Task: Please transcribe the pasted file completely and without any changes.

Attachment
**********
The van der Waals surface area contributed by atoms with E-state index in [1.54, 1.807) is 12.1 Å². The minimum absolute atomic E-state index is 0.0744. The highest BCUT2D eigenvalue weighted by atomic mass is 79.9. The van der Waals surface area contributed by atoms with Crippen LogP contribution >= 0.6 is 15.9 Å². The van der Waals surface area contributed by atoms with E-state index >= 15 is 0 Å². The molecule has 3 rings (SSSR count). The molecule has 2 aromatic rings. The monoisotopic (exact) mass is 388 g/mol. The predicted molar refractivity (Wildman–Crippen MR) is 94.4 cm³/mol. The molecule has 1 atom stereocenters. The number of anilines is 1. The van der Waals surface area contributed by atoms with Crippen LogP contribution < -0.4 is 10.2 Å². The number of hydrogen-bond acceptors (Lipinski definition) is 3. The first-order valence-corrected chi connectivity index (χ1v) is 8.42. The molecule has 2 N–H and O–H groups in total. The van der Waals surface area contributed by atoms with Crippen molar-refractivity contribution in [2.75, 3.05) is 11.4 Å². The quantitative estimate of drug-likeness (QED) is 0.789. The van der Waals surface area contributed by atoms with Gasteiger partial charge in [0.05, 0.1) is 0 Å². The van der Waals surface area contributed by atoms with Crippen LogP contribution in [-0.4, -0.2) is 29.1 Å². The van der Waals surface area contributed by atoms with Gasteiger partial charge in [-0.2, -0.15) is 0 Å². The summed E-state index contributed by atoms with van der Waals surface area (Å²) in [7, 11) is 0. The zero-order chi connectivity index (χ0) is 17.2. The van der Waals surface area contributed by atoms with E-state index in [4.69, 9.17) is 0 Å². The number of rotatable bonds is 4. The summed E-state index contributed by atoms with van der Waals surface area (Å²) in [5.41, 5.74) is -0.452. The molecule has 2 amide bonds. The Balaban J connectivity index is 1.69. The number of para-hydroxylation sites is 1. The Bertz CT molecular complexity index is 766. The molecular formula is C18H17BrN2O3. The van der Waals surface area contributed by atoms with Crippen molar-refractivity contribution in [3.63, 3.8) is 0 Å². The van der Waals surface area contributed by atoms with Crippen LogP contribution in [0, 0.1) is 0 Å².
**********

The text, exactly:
The van der Waals surface area contributed by atoms with E-state index in [1.54, 1.807) is 12.1 Å². The minimum absolute atomic E-state index is 0.0744. The highest BCUT2D eigenvalue weighted by atomic mass is 79.9. The van der Waals surface area contributed by atoms with Crippen LogP contribution >= 0.6 is 15.9 Å². The van der Waals surface area contributed by atoms with E-state index >= 15 is 0 Å². The molecule has 3 rings (SSSR count). The molecule has 2 aromatic rings. The monoisotopic (exact) mass is 388 g/mol. The predicted molar refractivity (Wildman–Crippen MR) is 94.4 cm³/mol. The molecule has 1 atom stereocenters. The number of anilines is 1. The van der Waals surface area contributed by atoms with Crippen LogP contribution < -0.4 is 10.2 Å². The number of hydrogen-bond acceptors (Lipinski definition) is 3. The first-order valence-corrected chi connectivity index (χ1v) is 8.42. The molecule has 2 N–H and O–H groups in total. The van der Waals surface area contributed by atoms with Crippen molar-refractivity contribution in [2.75, 3.05) is 11.4 Å². The quantitative estimate of drug-likeness (QED) is 0.789. The van der Waals surface area contributed by atoms with Gasteiger partial charge in [0.05, 0.1) is 0 Å². The van der Waals surface area contributed by atoms with Crippen LogP contribution in [-0.4, -0.2) is 29.1 Å². The van der Waals surface area contributed by atoms with Gasteiger partial charge in [-0.2, -0.15) is 0 Å². The summed E-state index contributed by atoms with van der Waals surface area (Å²) in [7, 11) is 0. The zero-order chi connectivity index (χ0) is 17.2. The van der Waals surface area contributed by atoms with E-state index in [4.69, 9.17) is 0 Å². The number of rotatable bonds is 4. The summed E-state index contributed by atoms with van der Waals surface area (Å²) in [5.41, 5.74) is -0.452. The molecule has 2 amide bonds. The Balaban J connectivity index is 1.69. The number of para-hydroxylation sites is 1. The Bertz CT molecular complexity index is 766. The molecular formula is C18H17BrN2O3. The van der Waals surface area contributed by atoms with Crippen molar-refractivity contribution in [3.63, 3.8) is 0 Å². The van der Waals surface area contributed by atoms with Crippen LogP contribution in [0, 0.1) is 0 Å².